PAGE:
Blog tour – Sleep by C.L. Taylor @callytaylor @AvonBooksUK @Sabah_K #daretosleep


I’m thrilled to be taking part in the blog tour for Sleep by C.L. Taylor. I’ve read a few of Cally’s other books and absolutely loved them. Thank you to Sabah Khan at Avon Books for inviting me to take part.


The Blurb

All Anna wants is to be able to sleep. But crushing insomnia, terrifying night terrors and memories of that terrible night are making it impossible. If only she didn’t feel so guilty…

To escape her past, Anna takes a job at a hotel on the remote Scottish island of Rum, but when seven guests join her, what started as a retreat from the world turns into a deadly nightmare.

Each of the guests have a secret, but one of them is lying – about who they are and why they’re on the island. There’s a murderer staying in the Bay View hotel. And they’ve set their sights on Anna.

Seven strangers. Seven secrets. One deadly lie.

Someone’s going to sleep and never wake up…

Sleep cover

My Review

Oh my! Where do I begin? I’m not quite sure how C.L. Taylor manages it but she writes characters that seem to crawl into your head and take up residence. Anna is no exception. Even when I wasn’t reading the book, I was thinking about it and wondering how Anna was going to escape her nightmare scenario.

And being stuck in an isolated hotel, cut off from the rest of the island and the world by a terrible storm, is definitely a nightmare! I’ve read other books that have a similar set-up so it’s not easy to find a fresh approach. However, C.L. Taylor has managed to do so. Maybe it helped that Storm Gareth was crashing around outside when I read this novel but I really felt I was there, immersed in the storm and the story, panic rising all around me.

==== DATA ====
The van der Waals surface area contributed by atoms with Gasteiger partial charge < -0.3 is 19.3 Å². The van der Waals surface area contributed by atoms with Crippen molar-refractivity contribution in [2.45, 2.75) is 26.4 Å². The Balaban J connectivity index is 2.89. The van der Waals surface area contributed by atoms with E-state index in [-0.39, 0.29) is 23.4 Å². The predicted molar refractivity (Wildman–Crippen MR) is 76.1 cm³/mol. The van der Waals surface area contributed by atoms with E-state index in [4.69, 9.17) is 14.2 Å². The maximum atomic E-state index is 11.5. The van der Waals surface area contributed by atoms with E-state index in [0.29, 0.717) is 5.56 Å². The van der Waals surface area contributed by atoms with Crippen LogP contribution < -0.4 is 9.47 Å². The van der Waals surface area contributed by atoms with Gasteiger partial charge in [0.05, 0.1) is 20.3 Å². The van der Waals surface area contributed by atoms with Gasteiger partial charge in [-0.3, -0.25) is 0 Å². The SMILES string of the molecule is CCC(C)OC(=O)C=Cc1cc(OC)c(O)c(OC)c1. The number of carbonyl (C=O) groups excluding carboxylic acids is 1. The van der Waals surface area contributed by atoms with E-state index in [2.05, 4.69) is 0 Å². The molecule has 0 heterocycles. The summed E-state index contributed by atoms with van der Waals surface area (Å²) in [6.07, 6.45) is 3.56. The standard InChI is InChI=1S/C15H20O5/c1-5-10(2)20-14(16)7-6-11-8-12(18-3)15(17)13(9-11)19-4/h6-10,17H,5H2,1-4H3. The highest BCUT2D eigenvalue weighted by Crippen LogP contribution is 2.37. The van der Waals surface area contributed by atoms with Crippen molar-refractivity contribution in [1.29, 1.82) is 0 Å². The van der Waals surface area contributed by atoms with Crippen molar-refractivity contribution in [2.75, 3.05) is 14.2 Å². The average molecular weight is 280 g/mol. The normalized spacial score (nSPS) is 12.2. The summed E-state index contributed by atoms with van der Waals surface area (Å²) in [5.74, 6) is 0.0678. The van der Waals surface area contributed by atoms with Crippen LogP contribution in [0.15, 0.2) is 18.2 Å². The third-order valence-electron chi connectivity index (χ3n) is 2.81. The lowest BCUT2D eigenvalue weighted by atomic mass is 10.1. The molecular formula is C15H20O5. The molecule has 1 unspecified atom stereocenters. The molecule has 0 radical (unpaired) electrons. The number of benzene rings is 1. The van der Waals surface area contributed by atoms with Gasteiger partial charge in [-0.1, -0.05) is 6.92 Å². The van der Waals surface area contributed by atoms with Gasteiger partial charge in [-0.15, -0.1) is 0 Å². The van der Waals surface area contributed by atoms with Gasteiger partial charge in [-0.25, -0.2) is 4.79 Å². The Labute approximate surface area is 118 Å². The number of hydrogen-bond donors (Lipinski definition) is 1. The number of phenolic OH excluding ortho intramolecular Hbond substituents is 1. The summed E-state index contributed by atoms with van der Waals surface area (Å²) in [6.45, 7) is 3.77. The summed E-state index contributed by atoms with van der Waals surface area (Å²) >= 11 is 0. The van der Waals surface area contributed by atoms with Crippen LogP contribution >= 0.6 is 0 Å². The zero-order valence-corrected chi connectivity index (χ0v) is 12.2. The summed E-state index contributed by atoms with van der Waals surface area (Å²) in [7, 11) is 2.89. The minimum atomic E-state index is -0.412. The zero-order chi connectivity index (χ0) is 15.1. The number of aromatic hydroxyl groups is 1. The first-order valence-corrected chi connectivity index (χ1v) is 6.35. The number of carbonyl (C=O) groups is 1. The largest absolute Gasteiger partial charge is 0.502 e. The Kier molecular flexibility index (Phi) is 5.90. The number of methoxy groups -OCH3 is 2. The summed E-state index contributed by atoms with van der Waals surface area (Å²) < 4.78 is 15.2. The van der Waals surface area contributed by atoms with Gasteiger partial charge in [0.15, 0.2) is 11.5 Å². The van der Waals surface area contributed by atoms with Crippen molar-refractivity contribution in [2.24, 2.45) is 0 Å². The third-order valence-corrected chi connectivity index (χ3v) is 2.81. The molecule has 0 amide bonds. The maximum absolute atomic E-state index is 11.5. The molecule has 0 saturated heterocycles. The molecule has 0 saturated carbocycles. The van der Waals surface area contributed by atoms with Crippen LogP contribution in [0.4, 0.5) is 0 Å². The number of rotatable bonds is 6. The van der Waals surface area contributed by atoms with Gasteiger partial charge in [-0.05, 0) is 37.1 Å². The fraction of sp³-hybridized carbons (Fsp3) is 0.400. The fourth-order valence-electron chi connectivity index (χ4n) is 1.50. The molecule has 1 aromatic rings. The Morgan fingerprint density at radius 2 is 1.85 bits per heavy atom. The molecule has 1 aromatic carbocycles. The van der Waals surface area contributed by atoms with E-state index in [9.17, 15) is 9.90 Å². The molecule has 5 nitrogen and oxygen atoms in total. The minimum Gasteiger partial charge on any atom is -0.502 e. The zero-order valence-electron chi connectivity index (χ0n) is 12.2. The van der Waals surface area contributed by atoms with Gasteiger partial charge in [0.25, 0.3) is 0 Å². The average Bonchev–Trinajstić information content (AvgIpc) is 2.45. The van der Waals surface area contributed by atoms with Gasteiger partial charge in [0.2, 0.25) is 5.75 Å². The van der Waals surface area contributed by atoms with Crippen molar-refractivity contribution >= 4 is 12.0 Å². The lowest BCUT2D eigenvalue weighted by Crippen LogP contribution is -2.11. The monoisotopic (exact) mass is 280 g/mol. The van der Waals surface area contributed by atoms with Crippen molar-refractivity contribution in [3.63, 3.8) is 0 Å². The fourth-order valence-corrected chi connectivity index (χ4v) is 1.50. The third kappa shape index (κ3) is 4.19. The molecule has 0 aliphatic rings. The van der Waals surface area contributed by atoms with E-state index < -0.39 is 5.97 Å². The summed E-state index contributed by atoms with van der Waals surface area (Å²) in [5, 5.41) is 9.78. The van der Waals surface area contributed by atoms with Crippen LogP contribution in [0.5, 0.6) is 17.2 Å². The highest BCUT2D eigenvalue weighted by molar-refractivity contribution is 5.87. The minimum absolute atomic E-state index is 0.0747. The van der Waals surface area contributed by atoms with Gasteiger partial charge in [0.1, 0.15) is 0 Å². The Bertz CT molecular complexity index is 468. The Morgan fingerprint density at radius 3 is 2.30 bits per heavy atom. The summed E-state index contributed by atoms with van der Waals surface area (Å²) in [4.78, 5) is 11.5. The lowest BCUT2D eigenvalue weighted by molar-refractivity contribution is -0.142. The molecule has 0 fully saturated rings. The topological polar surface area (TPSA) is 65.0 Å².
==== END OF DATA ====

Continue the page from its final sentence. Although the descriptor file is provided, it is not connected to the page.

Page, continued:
Multiple viewpoints add depth to the narrative as well as diversion. They also make great contrast with Anna’s paranoia and make you think about her reliability.

This is an outstanding book but the thing I liked about it the most is the exploration of guilt. When things go wrong, we look for someone or something to blame. Sometimes accidents are just accidents but we don’t seem able to accept that anymore. Blame culture is rife but as Sleep suggests, often the person responsible is more than capable of punishing themselves.

It’s hard to write about this novel without giving away spoilers. But what I can say is that I didn’t work out what was going on. It’s a very clever plot and I daren’t say more than that.

So, compelling characters, creepy setting and a clever plot – what more do you want? Sleep is definitely a contender for my top ten reads of 2019.

You can buy Sleep here.


The Author

C.L. Taylor

C.L. Taylor is the Sunday Times bestselling author of six gripping psychological thrillers. They are not a series and can be read in any order:

2015 – THE LIE
2018 – THE FEAR
2019 – SLEEP

She has also written a Young Adult thriller, THE TREATMENT, which was published by HarperCollins HQ and is currently writing her second, which will be published in June 2020.

C.L. Taylor’s books have sold in excess of a million copies, been number one on Amazon Kindle, Kobo, iBooks and Google Play and have been translated into over 25 languages and optioned for TV. THE ESCAPE won the Dead Good Books ‘Hidden Depths’ award for the Most Unreliable Narrator. THE FEAR was shortlisted in the Hearst Big Book Awards in the ‘Pageturner’ category.

Cally Taylor was born in Worcester and spent her early years living in various army camps in the UK and Germany. She studied Psychology at the University of Northumbria and went on forge a career in instructional design and e-Learning before leaving to write full time in 2014. She lives in Bristol with her partner and young son.




Blog Tour – Black Wolf by G.D. Abson @garry_abson @TheMirrorBooks #BlackWolf

BLACK WOLF blog tour banner

I’m delighted to be taking part in the blog tour for Black Wolf by G.D. Abson.  It’s the second in the Natayla Ivanova series after Motherland. Thank you to Mel Sambells at Mirror Books for inviting me to take part. I have the opening extract for you but first the blurb.


The Blurb

A young woman is found dead on the outskirts of St Petersburg on a freezing January morning. There are no signs of injury, and heavy snowfall has buried all trace of an attacker.